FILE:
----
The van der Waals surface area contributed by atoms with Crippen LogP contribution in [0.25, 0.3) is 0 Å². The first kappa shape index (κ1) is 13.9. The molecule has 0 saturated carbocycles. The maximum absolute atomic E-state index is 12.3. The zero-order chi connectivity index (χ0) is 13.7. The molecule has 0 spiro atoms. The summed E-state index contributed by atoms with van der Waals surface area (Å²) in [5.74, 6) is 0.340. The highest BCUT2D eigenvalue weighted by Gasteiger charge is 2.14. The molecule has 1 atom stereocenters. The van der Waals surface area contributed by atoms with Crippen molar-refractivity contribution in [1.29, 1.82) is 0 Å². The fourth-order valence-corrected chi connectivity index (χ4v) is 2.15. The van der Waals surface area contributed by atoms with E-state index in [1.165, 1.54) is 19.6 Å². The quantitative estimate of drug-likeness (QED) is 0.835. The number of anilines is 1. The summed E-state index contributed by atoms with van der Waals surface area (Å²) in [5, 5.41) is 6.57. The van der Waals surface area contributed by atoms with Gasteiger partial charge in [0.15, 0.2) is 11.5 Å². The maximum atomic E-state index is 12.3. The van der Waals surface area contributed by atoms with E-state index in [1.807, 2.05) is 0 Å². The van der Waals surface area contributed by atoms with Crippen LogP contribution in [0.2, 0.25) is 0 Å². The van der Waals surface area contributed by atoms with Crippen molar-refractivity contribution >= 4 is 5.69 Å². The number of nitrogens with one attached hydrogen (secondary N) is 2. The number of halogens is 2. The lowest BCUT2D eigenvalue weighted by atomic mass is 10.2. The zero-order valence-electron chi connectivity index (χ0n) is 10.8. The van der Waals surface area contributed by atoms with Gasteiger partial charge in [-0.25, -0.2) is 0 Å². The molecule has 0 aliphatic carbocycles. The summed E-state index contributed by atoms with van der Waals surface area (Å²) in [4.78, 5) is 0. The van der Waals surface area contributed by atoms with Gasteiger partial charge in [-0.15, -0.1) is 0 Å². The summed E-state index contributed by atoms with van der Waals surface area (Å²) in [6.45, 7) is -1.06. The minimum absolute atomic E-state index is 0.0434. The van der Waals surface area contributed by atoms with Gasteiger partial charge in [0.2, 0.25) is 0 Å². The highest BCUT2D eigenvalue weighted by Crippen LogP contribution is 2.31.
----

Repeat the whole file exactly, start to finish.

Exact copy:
The van der Waals surface area contributed by atoms with Crippen LogP contribution in [0.25, 0.3) is 0 Å². The first kappa shape index (κ1) is 13.9. The molecule has 0 saturated carbocycles. The maximum absolute atomic E-state index is 12.3. The zero-order chi connectivity index (χ0) is 13.7. The molecule has 0 spiro atoms. The summed E-state index contributed by atoms with van der Waals surface area (Å²) in [5.74, 6) is 0.340. The highest BCUT2D eigenvalue weighted by Gasteiger charge is 2.14. The molecule has 1 atom stereocenters. The van der Waals surface area contributed by atoms with Crippen molar-refractivity contribution in [1.29, 1.82) is 0 Å². The fourth-order valence-corrected chi connectivity index (χ4v) is 2.15. The van der Waals surface area contributed by atoms with E-state index in [1.165, 1.54) is 19.6 Å². The quantitative estimate of drug-likeness (QED) is 0.835. The number of anilines is 1. The summed E-state index contributed by atoms with van der Waals surface area (Å²) in [5, 5.41) is 6.57. The van der Waals surface area contributed by atoms with Gasteiger partial charge in [0.15, 0.2) is 11.5 Å². The maximum atomic E-state index is 12.3. The van der Waals surface area contributed by atoms with E-state index in [1.807, 2.05) is 0 Å². The van der Waals surface area contributed by atoms with Crippen LogP contribution in [0.2, 0.25) is 0 Å². The van der Waals surface area contributed by atoms with Crippen molar-refractivity contribution >= 4 is 5.69 Å². The number of nitrogens with one attached hydrogen (secondary N) is 2. The number of halogens is 2. The lowest BCUT2D eigenvalue weighted by atomic mass is 10.2. The zero-order valence-electron chi connectivity index (χ0n) is 10.8. The van der Waals surface area contributed by atoms with Gasteiger partial charge in [-0.25, -0.2) is 0 Å². The molecule has 0 aliphatic carbocycles. The summed E-state index contributed by atoms with van der Waals surface area (Å²) in [4.78, 5) is 0. The van der Waals surface area contributed by atoms with Gasteiger partial charge in [-0.15, -0.1) is 0 Å². The summed E-state index contributed by atoms with van der Waals surface area (Å²) in [6.45, 7) is -1.06. The minimum absolute atomic E-state index is 0.0434. The van der Waals surface area contributed by atoms with Gasteiger partial charge in [0.2, 0.25) is 0 Å². The highest BCUT2D eigenvalue weighted by Crippen LogP contribution is 2.31.